TheatreNOW, Wilmington’s premier dinner theatre, is bringing back Hank Toler’s “We Can Be Heroes” along with “brinner”—or breakfast for dinner. “We Can Be Heroes” ran a couple of years ago and is being resurrected as part of the Stage block launched at the 23rd annual Cucalorus Festival.
Captain Spartan (Jake Huber) is the wealthy heir to a superhero legacy. In his mansion, the Champions of Justice meet and pool their powers to protect our fair city. We meet Bear Man (Zeb Mims), a not-so bright but very sweet and cuddly hero with the strength of 10 grizzlies, maybe; The Asker (Tony Choufani), who owes a lot to The Riddler; and, last but not least, the blue-collar working hero, Jack Hammer (Blake Howard). The four are not the most capable or brilliant, or even reality-oriented, but they do take friendship very seriously. After a series of disastrous losses of team members—one turned into a cat, another killed when she flew into powerlines—they are searching for another team member to fill out the roster.
Enter: Lady Luck (Holly Cole Brown). These guys just don’t stand a chance: She’s pretty, smart and clearly in awe of them all. Mims’ Bear Man, especially, makes a sweet blundering fool of himself over her—much to Hammer’s disgust. Or is it jealousy? Howard has the angry, New Jersey guy down cold, but to his credit, he manages not to make it a one-note joke. Choufani’s Asker is an “asker” of questions. He is the brains behind the operation, albeit paranoid, not-entirely-sane brains. All joking aside, he really does listen—and he really does think, and it is fascinating to watch him maneuver the others to do what they need to.
The alleged leader of the group is Captain Spartan. Jake Huber plays this absurd character with so much seriousness and determination it causes giggles every time he walks onstage. Together the group believes they keep our city safe from terrible villains. Of course, they are all overgrown children who would fall apart were it not for the ministration of Kingsley (Craig Kittner), Spartan’s butler. He is supposed to be an allusion to Bruce Wayne’s Alfred, but Spartan treats him abominably and it is almost cringingly embarrassing every time Kingsley walks onstage to witness Spartan’s behavior. Kittner’s Kingsley is not cringing or servile by any stretch. He radiates contempt from the first moment we see him.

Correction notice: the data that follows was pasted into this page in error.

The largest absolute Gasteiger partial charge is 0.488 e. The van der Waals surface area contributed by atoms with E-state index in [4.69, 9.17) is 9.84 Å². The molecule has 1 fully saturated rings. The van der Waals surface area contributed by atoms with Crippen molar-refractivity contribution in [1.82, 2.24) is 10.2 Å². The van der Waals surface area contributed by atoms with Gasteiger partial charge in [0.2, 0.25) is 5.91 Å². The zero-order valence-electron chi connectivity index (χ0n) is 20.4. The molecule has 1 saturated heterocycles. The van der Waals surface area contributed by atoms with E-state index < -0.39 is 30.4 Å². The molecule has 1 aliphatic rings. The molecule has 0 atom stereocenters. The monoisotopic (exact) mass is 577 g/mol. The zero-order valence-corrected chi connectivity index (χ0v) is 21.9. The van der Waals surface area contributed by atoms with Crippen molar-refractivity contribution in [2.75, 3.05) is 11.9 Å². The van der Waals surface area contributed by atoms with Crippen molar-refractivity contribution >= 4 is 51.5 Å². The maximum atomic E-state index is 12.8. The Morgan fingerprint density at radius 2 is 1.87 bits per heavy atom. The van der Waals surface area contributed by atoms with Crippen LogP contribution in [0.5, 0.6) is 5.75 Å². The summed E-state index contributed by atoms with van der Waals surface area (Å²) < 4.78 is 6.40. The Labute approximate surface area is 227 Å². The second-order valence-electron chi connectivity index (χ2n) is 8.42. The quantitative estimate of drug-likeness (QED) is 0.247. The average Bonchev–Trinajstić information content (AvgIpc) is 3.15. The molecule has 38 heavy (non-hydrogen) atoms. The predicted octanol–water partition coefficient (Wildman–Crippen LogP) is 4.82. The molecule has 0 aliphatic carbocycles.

Just when it looks like the Champions are consumed by fighting about the new team member, Baron Von Bedlam (Jamey Stone)—arch enemy of the Champions of Justice—sends a video transmission detailing his latest nefarious plans. Sporting an absurd Bond-villain Russian accent, Stone’s Barron is equal parts insulting and intimidating. Or so we think, until he has equipment failure and his wife (Holli Saperstein) has to try to help him turn the camera off. What ensues is a bickering old married couple who do love each other, but, well, let’s just say neither is exactly over-awed by the other. Saperstein and Stone completely steal the show. Considering how funny Toler’s script and performances are, it is really saying something.
Here is the thing: Toler’s script is very witty and absurd—in the best traditions of Adam West’s “Batman” crossed with “Saturday Night Live.” But its core message about friendship and how we treat each other doesn’t get lost in the jokes. Bear Man might not be too bright, but he is loyal and forgiving. There is a lot to be said for that in this day and age.
Just like the heroes eat a breakfast of champions three meals a day, Chef Denise Gordon has devised a three-course brinner that is out of this world. The excitement begins with a sun-dried tomato and rosemary quiche—savory and scrumptious—but it can’t compare with the spinach artichoke muffins. The problem with the muffins is they taste so yummy, and are made with vegetables, so it is easy to be convinced they’re a healthy snack. If left alone with a tray of them, I could not be held responsible for my actions. When the main course arrived, it looked like Thanksgiving had come to our table of four. We had a small person with us, and I am ashamed to say, I did not model good table manners. I dug in like a “Sesame Street” monster—but it was all so good!
The veggie lasagna frittata managed to blend all the elements of lasagna and quiche to make something that would satiate the pickiest foodie. Artichokes, mushrooms, cheese, eggs, tomato sauce, and a sprinkle of Parmesan cheese equals layers of creamy goodness.
Gordon has a “Hero Slaw” on the side that is tangier than the average cole slaw. Think less mayonnaise and more Eastern flair. It’s pretty great.
But the junk-food lover in me swooned at crispy-onion-and cheese-covered tater tots. It’s like the best elements of Waffle House, cheese fries and childhood all melded together. If I was dining alone, I would have liked the dish. Seriously. But the pièce de résistance is the ramen bowl. It is not like the Oodles of Noodles from Food Lion, either. Oh no. Gordon has wonderful, long twirly noodles, carrots, bean sprouts, and sautéed mushrooms in an amazing broth, all topped with a poached egg. It’s like heaven in bowl, and where to begin? Not too salty. Not too brothy, but just wonderful.
Maybe that’s the word for the whole evening: wonderful. The script is funny. The performances are fun. The food is great. The whole building is filled with reminders everywhere that there is good and kindness in the world. Sometimes we just have to laugh at ourselves in order to see what has been staring us in the face the whole time. One of my dinner companions was about 6; though it isn’t a “children’s show,” per se, he got a lot of the humor, and there are no overtly “adult” situations. In addition, he really loved the whipped cream that came with dessert.